making it personal

Seng Sean Seng Sean joined CfC in 2008. She has five children and four attend school. The fifth child is more than 15 years old and no longer attends. Before she joined CfC, Seng Sean earned $64.50 per month; now, her average income (as of 2010) is $120 per month. Her husband collects wood to sell and earns about $1.44 per day to supplement her carpet-making income. Although this does not cover their costs every month, they have no outstanding loans. Unfortunately, Seng San and her family live in very poor health. They often seek treatment with an expensive private doctor and need IV drips. Despite these setbacks, Seng San feels 100% confident that she can feed her children and prevent them from further sickness. Her life has definitely improved since joining CfC. In the  EMPOWERINGpast, COMMUNITIES CARPETSFORCOMMUNITIES.ORG 19 ofNow 34 she can due to her |poor health, she normally stayed|at2010/11 home and did Page nothing. earn an income at home making carpets, her children can have an education, and she has the funds to pay for the family’s needed medication.

Weekly School Attendance Monitoring Our weekly school attendance monitoring occurs across 12 schools. Our social worker Kimsreang spends approximately 30% of her time monitoring and checking school attendance. This program also includes follow up support with the mothers when children's attendance drops.

Micro-enterprise Program As at June 2011, approximately 10 of our families had started micro businesses and most are doing quite well. The rest of the families will start their micro businesses between June and December and will finish producing carpets at the end of December. We ran a fundraising campaign to raise the funds for this initial transition. The total raised was approximately $13,000 for 37 families. Approximately $1,850 ($50 per family) was used to hire, and to continue to hire, a Khmer consultant to assist in developing the program and administering training, and to contribute to the social worker’s wages. One grant however is not going to solve income issues so we will help them both build multiple streams of income and also build on current streams by expanding businesses where appropriate. Average cost per beneficiary Statistic


Venture capital Training (ie financial literacy, etc) Overheads (ie staff time, costs related to fundraising campaign) Total

$300 $40 $10 $350

making it personal

Kon Sokha Kon Sokha started a fruit selling business when she was funded in August of this year. She sells fruit and vegetables difficult to find in Poipet from Thailand. She works very hard, and now, although her business is still fledgling, she is doing very well, nearly earning as much as she was making carpets. Page 20 of 34

are very proud of her, and so is her EMPOWERING COMMUNITIESWe | CARPETSFORCOMMUNITIES.ORG | 2010/11 


Scholarships Program As much as CfC has helped their families’ lives improve 100% and allowed them to gain an education, finishing their final year of high school, University study is still a stretch from what their families can afford. As part of Carpets for Communities initiatives to further the education of impoverished children in the Poipet commune, we have raised an initiative to further our participants education. Two of our families participants’ sons, and one of CfC’s staff member’s son have applied to and been accepted into our scholarships program. Breakdown of scholarship costs Tuition Fee Bicycle Rent and Utilities Living Costs Study Costs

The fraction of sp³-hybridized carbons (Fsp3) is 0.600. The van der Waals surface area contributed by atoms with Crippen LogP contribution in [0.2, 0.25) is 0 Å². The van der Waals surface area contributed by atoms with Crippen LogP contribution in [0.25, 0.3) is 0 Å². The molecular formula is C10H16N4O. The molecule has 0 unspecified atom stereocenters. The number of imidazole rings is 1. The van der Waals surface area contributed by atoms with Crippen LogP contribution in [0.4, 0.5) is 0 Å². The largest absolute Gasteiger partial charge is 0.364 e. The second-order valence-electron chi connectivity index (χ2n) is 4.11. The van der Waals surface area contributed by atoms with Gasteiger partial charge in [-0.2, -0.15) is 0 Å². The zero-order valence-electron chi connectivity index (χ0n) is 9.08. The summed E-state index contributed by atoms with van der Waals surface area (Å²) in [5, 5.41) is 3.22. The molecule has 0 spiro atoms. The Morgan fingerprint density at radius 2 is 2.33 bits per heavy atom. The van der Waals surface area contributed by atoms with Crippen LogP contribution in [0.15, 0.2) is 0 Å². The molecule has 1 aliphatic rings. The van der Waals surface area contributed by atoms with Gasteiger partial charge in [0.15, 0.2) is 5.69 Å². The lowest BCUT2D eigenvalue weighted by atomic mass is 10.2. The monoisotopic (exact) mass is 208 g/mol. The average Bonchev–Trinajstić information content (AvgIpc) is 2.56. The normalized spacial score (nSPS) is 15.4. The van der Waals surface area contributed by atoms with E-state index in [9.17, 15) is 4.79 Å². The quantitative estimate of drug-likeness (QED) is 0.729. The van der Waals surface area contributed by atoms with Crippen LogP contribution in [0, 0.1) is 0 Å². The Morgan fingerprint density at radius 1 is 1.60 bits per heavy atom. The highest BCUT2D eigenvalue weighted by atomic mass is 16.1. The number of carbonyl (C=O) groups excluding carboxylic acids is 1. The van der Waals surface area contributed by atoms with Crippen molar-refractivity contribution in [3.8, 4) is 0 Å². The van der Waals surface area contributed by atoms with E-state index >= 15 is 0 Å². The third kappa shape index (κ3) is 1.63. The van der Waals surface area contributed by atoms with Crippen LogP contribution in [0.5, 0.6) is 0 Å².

$400 p.a. $30 (once off) $30 p.m. $55 p.m. $12.50 p.m. Total

$1600 p.a.

making it personal

Kimcchean Tout Kimchhean Tout is one of our scholarship recipients. He is bright, entrepreneurial and extremely proactive. He is very active at home and within his community – not only does he help out extensively around the house, never misses school, and in his spare time he teaches younger children in his village English. He also created an invention from rubbish lying around his house which assists his mother in making carpets – it rolls many pieces of cotton at one time. We are very proud of Kimchhean, and very excited that due to CfC  EMPOWERING COMMUNITIES | CARPETSFORCOMMUNITIES.ORG | 2010/11 21 of 34 this year. supporters he has been able to startPage university

Other Community Support In the 2010-2011 financial year, CfC also provided additional support to our families:

Health clinic We organised a medical clinic for our families in Poipet, in April 2010, with a doctor and nurse sourced through Collaboration Cambodia. They donated their time in-kind and we purchased approximately $150 worth of medication to take to provide to the families. Average cost per family Medications Time of nurse and doctor – donated in-kind Total

$3.50 $0 $3.50

General purpose micro-loans General purpose micro-loans provide assistance in circumstances where families can be financially vulnerable (ie health concerns and hospital visits, sons and daughters weddings, etc). This is currently only provided during the stage that they are producing carpets and is essentially an advance lump sum payment against labour. Average loan per beneficiary:


School Uniforms for children returning to school One of our Sydney donors contributed their wedding favour budget to our organisation. We do not usually provide handouts, but rather provided one hundred school uniforms at a cost of $5 per uniform. Photos of the children in school uniform will be distributed to guests as party favours at the wedding.

Flood Relief In this financial year we raised approximately $400 for families whose houses were ravaged by the floods in October 2010. Funds were administered to 2-3 separate families to assist them in rebuilding their homes. We hope that, in 2011-2012, as we did in 2009-2010, that we will have more resources (both in terms of labour and financial) to contribute to undertaking good community development work in these areas of importance to our women. We particularly want to assist in ensuring they have access to high quality, low cost health care for themselves and their families.